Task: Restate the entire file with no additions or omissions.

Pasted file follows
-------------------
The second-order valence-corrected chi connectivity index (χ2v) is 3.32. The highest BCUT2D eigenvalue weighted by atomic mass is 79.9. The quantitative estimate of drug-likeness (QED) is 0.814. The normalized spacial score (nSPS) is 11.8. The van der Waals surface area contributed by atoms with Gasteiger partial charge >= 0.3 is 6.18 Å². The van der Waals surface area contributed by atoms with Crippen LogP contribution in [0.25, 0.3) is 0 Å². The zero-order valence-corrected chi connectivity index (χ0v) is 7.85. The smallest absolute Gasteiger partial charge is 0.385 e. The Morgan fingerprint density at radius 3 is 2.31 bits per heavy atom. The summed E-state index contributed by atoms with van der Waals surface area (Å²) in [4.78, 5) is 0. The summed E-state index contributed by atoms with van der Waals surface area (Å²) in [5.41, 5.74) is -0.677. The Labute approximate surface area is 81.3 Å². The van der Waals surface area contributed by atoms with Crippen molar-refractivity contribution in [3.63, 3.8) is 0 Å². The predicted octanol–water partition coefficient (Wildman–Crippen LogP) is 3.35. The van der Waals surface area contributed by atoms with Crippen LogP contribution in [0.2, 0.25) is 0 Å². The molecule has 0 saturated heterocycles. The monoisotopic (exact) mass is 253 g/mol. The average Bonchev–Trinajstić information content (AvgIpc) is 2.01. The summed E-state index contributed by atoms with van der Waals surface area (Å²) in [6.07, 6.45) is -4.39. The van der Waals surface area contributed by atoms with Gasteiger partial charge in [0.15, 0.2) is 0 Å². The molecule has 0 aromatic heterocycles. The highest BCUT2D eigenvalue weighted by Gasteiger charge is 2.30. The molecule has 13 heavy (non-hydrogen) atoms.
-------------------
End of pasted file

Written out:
The second-order valence-corrected chi connectivity index (χ2v) is 3.32. The highest BCUT2D eigenvalue weighted by atomic mass is 79.9. The quantitative estimate of drug-likeness (QED) is 0.814. The normalized spacial score (nSPS) is 11.8. The van der Waals surface area contributed by atoms with Gasteiger partial charge >= 0.3 is 6.18 Å². The van der Waals surface area contributed by atoms with Crippen LogP contribution in [0.25, 0.3) is 0 Å². The zero-order valence-corrected chi connectivity index (χ0v) is 7.85. The smallest absolute Gasteiger partial charge is 0.385 e. The Morgan fingerprint density at radius 3 is 2.31 bits per heavy atom. The summed E-state index contributed by atoms with van der Waals surface area (Å²) in [4.78, 5) is 0. The summed E-state index contributed by atoms with van der Waals surface area (Å²) in [5.41, 5.74) is -0.677. The Labute approximate surface area is 81.3 Å². The van der Waals surface area contributed by atoms with Crippen molar-refractivity contribution in [3.63, 3.8) is 0 Å². The predicted octanol–water partition coefficient (Wildman–Crippen LogP) is 3.35. The van der Waals surface area contributed by atoms with Crippen LogP contribution in [0.2, 0.25) is 0 Å². The molecule has 0 saturated heterocycles. The monoisotopic (exact) mass is 253 g/mol. The average Bonchev–Trinajstić information content (AvgIpc) is 2.01. The summed E-state index contributed by atoms with van der Waals surface area (Å²) in [6.07, 6.45) is -4.39. The van der Waals surface area contributed by atoms with Gasteiger partial charge in [0.15, 0.2) is 0 Å². The molecule has 0 aromatic heterocycles. The highest BCUT2D eigenvalue weighted by Gasteiger charge is 2.30. The molecule has 13 heavy (non-hydrogen) atoms.